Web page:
All About Personality Disorders: Schizoid Personality Disorder #1

Personality Disorders – Introduction

          Personality Disorders are defined as a class of mental illness in which enduring and maladaptive behaviours, cognitions and internal experiences are characteristic, and are often distressing to the individual. The DSM-V lists 10 personality disorders, in three “clusters”. Cluster A is characterised by odd behaviours, Cluster B is characterised by dramatic, emotional or erratic behaviours, and Cluster C is characterised by anxious or fearful behaviour.

            One study looking at the rate of personality disorders in the general population estimated a rate of 10%, and this was based on 3 different countries data (Lezenweger, 2008). This varies depending on the specific disorder. Despite their high rate within the population, little is known about most personality disorder, both within the psychology community and the general public.

            This series of articles will look at a different personality disorder each article. They will look at the symptoms and diagnostic criteria, the possible causes, and the possible treatments of said disorder. Firstly, Schizoid Personality disorder will be examined (Cluster A), then Antisocial Personality disorder, followed by Borderline Personality disorder, Narcissistic Personality disorder (all Cluster B), and finally Dependent Personality disorder (Cluster C).

Schizoid Personality disorder

          Schizoid Personality disorder is characterized by a lack of interest in socializing and relationships in general. To get a diagnosis of Schizoid Personality disorder the person must fit four of the following criteria: 1) no desire or enjoyment from close relationships, 2) prefers sole activities, 3) little interest in sexual activities with others, 4) little pleasure for activities, 5) does not have close friendships, 6) praise does not affect them, 7) a flattened affect. Importantly these symptoms need to not be due to Schizophrenia, an affective disorder with a psychotic component, or a pervasive developmental disorder.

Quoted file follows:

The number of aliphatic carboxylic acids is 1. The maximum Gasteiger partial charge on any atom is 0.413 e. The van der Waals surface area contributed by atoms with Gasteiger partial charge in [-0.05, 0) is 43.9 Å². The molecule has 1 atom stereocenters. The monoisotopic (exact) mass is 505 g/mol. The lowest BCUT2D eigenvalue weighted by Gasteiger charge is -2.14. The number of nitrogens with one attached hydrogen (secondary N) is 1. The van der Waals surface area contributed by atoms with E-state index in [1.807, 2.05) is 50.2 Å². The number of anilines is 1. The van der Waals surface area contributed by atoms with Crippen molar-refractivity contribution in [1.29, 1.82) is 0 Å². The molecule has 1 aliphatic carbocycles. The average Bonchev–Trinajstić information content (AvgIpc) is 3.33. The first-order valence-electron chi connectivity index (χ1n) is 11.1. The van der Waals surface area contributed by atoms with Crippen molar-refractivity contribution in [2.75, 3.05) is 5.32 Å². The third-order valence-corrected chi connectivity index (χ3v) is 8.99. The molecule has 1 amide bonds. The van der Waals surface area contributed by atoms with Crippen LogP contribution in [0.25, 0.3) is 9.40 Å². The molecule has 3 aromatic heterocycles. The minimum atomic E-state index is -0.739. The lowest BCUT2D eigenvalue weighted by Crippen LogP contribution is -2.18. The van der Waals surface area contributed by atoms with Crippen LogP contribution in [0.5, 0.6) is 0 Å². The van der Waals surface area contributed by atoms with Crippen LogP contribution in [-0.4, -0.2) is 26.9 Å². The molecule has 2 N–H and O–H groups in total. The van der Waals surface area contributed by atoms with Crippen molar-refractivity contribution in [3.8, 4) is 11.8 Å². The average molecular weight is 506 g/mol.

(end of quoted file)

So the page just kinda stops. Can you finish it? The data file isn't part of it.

Due to the complex nature of personality disorders, and the lack of research concerning them, little is known about the causes of these disorders. It is unlikely that any mental illness arises from one singular cause, and the same is true of personality disorders. A study in which the rate of Schizoid Personality disorder in twins was conducted by Torgersen (2000) and it showed that there was a level of genetic influence (0.29), however, as this number is not one, there must be other factors at play as well.

          Schizoid Personality disorder has been shown to be related to other mental illnesses, one study finding that Major Depressive disorder in adolescences strongly predicted Schizoid Personality disorder in later life (Ramklint et al., 2003), it could therefore be that either something about having Major Depressive disorder causes this increased risk of Schizoid Personality disorder, or it could be that a different factor causes both.